If Freilicher’s city paintings are often characterized by a subdued palette, her Long Island works are often warmer, with clean stretches of yellow pigment that reach horizontally across her canvases to articulate sunlight on the grasses in the marshland outside her window. Flowers on a Pink Cloth from 2004, in oil on linnet, 36 by 30 inches, is just slightly more vertical than than Window. In this painting, the tabletop is pink and tilted up just slightly so we can see the entire shape. Four vessels hold a mess of wild flowers lovely in their unruliness. Their colors—pink, blue, and yellow with bits of red—are the energy center of the painting. The landscape beyond is is made up of three planes of color: the ground in beige, warm yellows and ochres tinged with orange and brown that articulate the soft grasses that grow near the ocean, and a violet gray sky with the most liquid feeling of a cloud that floats horizontally across the top of the canvas.
I go upstairs and enter a wonderful rooftop greenhouse which she used as her studio. Upstairs is also a room for resting or sleeping, its wall painted a wonderful Marsala Pink, now the 2015 color of the year. Coincidence? Maybe, but somehow I think artists understand the beauty of colors way before everyone else. The room is spare, but hung with 6 or more canvases and drawings, with a bed in the center. I thought it would be so wonderful to work here, much like an artist’s retreat — quiet, and removed from the reminders of daily life. I understood this artist a bit more from this place, a quiet studio where one could immerse oneself in the work of painting.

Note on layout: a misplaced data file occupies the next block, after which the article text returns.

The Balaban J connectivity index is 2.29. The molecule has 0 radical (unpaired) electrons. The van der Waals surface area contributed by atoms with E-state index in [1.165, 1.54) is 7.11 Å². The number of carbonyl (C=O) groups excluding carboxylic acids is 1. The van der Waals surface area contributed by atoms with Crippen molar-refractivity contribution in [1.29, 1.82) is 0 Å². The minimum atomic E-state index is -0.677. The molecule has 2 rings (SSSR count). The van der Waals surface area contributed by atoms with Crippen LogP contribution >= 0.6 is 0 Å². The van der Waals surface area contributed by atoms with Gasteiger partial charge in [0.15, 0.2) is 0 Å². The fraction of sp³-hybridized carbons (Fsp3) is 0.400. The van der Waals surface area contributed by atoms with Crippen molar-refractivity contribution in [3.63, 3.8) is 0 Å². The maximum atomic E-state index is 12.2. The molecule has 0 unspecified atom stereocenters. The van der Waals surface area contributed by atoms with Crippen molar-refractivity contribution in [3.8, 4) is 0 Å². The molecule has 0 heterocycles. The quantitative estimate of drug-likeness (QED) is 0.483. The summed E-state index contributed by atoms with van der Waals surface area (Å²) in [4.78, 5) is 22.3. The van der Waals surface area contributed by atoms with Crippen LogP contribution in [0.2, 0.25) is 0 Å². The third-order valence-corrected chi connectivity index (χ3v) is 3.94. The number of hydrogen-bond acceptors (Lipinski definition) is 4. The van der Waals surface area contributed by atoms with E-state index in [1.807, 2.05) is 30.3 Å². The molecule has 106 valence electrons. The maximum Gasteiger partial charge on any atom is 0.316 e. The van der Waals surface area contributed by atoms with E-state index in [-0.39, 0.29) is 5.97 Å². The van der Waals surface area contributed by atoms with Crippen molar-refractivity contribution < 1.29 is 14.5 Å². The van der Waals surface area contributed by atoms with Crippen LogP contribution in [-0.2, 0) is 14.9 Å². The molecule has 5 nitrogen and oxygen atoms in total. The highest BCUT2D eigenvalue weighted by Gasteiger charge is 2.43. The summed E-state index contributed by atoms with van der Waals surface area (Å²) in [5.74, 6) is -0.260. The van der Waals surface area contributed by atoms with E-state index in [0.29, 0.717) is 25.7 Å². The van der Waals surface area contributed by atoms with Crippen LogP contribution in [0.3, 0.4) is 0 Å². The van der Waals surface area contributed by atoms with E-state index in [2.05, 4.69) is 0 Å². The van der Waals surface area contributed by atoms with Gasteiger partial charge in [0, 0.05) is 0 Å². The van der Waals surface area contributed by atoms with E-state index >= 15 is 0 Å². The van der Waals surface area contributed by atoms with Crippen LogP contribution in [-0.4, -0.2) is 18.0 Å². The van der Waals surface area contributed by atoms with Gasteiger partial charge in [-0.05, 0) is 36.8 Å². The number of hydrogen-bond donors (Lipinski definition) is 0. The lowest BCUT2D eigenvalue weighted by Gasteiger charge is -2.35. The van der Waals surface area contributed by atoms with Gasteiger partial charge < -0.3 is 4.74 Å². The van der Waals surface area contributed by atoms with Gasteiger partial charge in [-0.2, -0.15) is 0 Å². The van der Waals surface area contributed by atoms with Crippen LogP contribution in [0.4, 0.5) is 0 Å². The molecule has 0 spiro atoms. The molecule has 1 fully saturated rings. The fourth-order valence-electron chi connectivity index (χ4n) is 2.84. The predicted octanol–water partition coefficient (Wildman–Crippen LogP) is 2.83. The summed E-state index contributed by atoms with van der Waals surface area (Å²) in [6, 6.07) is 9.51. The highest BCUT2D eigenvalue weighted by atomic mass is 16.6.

I go back downstairs and I ask Jane about her toils in the studio. She does not want to talk about this and looks around for a drawing to show me to distract me from asking the kinds of questions that really cannot be answered anyway. I already know the answers; one only has to look at the paintings to understand. The dialogue is personal, the relationship of the brush to the color of the paint to the form itself is like poetry.
Back in Jane’s Greenwich Village apartment, I want to know more about the life of this artist. Jane tells me to go look at the studio upstairs. It is difficult for her to do these stairs, and I suspect that, at 90, she may not be painting that much. It takes all your energy to make a painting, and only she knows when is the right time to work or not.
Milton, Georgia 2015
Deanna Sirlin is Editor-in-Chief of The Art Section. She is an artist.
Jane Freilicher, Window 2011 oil on linen 32 x 32 inches
Jane Freilicher, Flowers on a Pink Cloth 2004 36 x 30 inches
All photos of the studio by Deanna Sirlin